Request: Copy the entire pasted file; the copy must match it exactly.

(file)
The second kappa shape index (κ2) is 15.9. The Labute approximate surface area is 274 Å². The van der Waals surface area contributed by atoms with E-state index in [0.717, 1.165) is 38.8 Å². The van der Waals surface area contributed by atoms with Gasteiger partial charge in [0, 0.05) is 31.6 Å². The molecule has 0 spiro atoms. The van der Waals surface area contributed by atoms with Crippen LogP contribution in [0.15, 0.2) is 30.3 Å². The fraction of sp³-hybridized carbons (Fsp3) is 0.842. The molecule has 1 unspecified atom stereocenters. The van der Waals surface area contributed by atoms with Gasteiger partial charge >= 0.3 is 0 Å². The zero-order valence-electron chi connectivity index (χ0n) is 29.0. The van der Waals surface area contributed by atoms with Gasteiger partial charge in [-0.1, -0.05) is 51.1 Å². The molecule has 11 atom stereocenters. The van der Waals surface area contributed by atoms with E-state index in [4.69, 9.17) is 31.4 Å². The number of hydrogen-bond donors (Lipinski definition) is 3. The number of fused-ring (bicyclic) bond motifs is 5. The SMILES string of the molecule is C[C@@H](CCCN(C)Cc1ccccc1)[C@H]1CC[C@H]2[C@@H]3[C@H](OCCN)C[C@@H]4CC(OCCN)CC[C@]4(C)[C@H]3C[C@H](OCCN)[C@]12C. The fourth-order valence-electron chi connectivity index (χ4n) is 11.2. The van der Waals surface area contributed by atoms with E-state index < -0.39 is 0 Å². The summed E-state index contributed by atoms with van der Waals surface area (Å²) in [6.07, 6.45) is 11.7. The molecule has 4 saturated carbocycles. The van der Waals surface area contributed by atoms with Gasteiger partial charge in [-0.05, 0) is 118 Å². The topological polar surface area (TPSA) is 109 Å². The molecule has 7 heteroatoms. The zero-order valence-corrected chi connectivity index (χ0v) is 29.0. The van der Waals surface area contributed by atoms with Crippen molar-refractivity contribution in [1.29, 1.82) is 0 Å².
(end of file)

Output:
The second kappa shape index (κ2) is 15.9. The Labute approximate surface area is 274 Å². The van der Waals surface area contributed by atoms with E-state index in [0.717, 1.165) is 38.8 Å². The van der Waals surface area contributed by atoms with Gasteiger partial charge in [0, 0.05) is 31.6 Å². The molecule has 0 spiro atoms. The van der Waals surface area contributed by atoms with Crippen LogP contribution in [0.15, 0.2) is 30.3 Å². The fraction of sp³-hybridized carbons (Fsp3) is 0.842. The molecule has 1 unspecified atom stereocenters. The van der Waals surface area contributed by atoms with Gasteiger partial charge >= 0.3 is 0 Å². The zero-order valence-electron chi connectivity index (χ0n) is 29.0. The van der Waals surface area contributed by atoms with Gasteiger partial charge in [-0.1, -0.05) is 51.1 Å². The molecule has 11 atom stereocenters. The van der Waals surface area contributed by atoms with E-state index in [4.69, 9.17) is 31.4 Å². The number of hydrogen-bond donors (Lipinski definition) is 3. The number of fused-ring (bicyclic) bond motifs is 5. The SMILES string of the molecule is C[C@@H](CCCN(C)Cc1ccccc1)[C@H]1CC[C@H]2[C@@H]3[C@H](OCCN)C[C@@H]4CC(OCCN)CC[C@]4(C)[C@H]3C[C@H](OCCN)[C@]12C. The fourth-order valence-electron chi connectivity index (χ4n) is 11.2. The van der Waals surface area contributed by atoms with E-state index < -0.39 is 0 Å². The summed E-state index contributed by atoms with van der Waals surface area (Å²) in [6.07, 6.45) is 11.7. The molecule has 4 saturated carbocycles. The van der Waals surface area contributed by atoms with Gasteiger partial charge in [-0.05, 0) is 118 Å². The topological polar surface area (TPSA) is 109 Å². The molecule has 7 heteroatoms. The zero-order valence-corrected chi connectivity index (χ0v) is 29.0. The van der Waals surface area contributed by atoms with Crippen molar-refractivity contribution in [1.29, 1.82) is 0 Å².